Other Desert Cities: Theater Review

Trenchant drama explores the interweaving of the psychological and the political with accumulating power.

A holiday reunion in Palm Springs is fraught with tensions between conservative parents and their liberal children.

The setup of Other Desert Cities is not particularly original: a fragile daughter visits her overbearing family for Christmas with the dubious gift of her new manuscript of a candid memoir of their past. Nor is the early development of the premise, a holiday reunion fraught with tensions between Palm Springs power conservatives and liberal offspring in the wake of George W. Bush’s recent re-election in 2004, the glib one-liners as pleasingly comfortable as those in any contemporary boulevard comedy. However, every character onstage is an actor or writer, and they know their way around their dialogue. Playwright Jon Robin Baitz is after bigger game, and it requires some preliminary misdirection on his part to undertake this long day’s journey into night -- one centered, aptly, around reading.

The Wyeth clan can be venomous, domineering and peremptory, yet they are also intelligent, passionate and sincerely flowing with all manner of conditional love. Lyman (Robert Foxworth) is a former fashion plate star of Westerns and detective movies turned corporate spokesman, GOP party leader and ambassador, while matriarch Polly (JoBeth Williams) penned formula studio teen-pics and has been a proud gal pal of Nancy Reagan, Betsy Bloomingdale and Leonore Annenberg. Her alcoholic sister and erstwhile writing partner, Silda (Jeannie Berlin), has just lapsed severely after many years of sobriety. Daughter Brooke (Robin Weigert) produced an acclaimed novel and endured years of creative block leading to a depressive breakdown, while younger boy Trip (Michael Weston) has enjoyed success creating and showrunning a five-shows-a-week reality series about contentious small claims litigants. And then, inevitably, there is the missing dead elder son.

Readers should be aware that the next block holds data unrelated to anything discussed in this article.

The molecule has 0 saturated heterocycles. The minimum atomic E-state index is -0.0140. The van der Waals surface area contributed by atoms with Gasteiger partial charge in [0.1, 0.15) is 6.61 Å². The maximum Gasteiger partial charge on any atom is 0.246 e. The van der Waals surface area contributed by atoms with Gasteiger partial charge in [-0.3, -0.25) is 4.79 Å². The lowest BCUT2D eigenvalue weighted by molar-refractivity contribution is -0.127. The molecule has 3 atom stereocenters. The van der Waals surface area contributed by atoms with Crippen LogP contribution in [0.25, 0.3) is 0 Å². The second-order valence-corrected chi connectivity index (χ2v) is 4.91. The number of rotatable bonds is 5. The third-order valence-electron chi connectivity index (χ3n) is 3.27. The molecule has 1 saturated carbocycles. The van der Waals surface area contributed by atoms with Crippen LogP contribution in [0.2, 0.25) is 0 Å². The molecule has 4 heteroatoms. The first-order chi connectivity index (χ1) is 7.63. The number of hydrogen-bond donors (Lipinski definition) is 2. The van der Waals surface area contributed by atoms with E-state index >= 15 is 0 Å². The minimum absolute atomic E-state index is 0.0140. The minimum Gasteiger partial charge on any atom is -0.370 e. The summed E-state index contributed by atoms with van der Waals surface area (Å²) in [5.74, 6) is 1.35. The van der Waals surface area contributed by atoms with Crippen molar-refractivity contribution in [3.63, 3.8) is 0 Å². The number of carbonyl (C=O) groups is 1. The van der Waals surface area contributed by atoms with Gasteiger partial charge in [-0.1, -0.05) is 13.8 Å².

All have beefs and convictions. Baitz scores the easy points first, about the hypocrisy and callousness of the subsidized privileged, dismissing the needs of others as unearned entitlements, raising the stakes with each sliver of revelation. Admirably, he deftly skirts any righteous judgments as he weaves the contentious points of view. Baitz scorns the moral superiority assumed by the triumphalist American right as if financial success certified one’s superior character. He also recognizes the murderous complicity of this certitude in wars and senseless death of many stripes.

Yet for all their blunt, monstrous behavior, the parents nevertheless also speak considerable truth and sense among their posturing nonsense, most of it as unheard by their censorious relations as they fail to perceive the consequences of their rancorous selfishness. Everyone on display represents a distinct variety of self-absorption, failing in large degree to understand themselves because of their incapacity to understand those dearest to them. Those primal requirements of a meaningful life, decency and compassion, are demanded of everyone else while clinging to an unyielding personal narrative comprised of secrets and lies, the unknown and the hidden.

Other Desert Cities accretes complexity and impact as it inexorably drives toward its final revelation. While the strategy may be Bernard Shaw lite and the methodology as implacably Ibsen-esque as Arthur Miller, Baitz has his own voice and knows his milieu intimately well (the barbs at Palm Springs are precise), his observations are rich and his arguments intricate and layered. The cast here does him proud, as each provides a spin of behavioral originality that provides surprising and refreshing individuality to what might easily have slipped into established types.

If I might prefer the failed grand tragedy Baitz attempted in his ambitious and commendable The Paris Letter, what he attempts here is possibly even more difficult: to find the particular ineffable tragedy of the inevitable shortcomings of examined lives, however earnest the effort, along with the possibility that even those who live conscious lies, desperate to “pass” and evade discovery of their “true” nature, can achieve some unrecognized private nobility.

Venue: Mark Taper Forum (runs through Jan. 6)

Cast: JoBeth Williams, Robin Weigert, Robert Foxworth, Michael Weston, Jeannie Berlin

Director: Robert Egan

Playwright: Jon Robin Baitz

Set Designer: Takeshi Kata

Lighting Designer: Lap Chi Chu

Sound Designer: Adam Phalen

Costume Designer: Alex Jaeger

Music: Karl Fredrik Lundeberg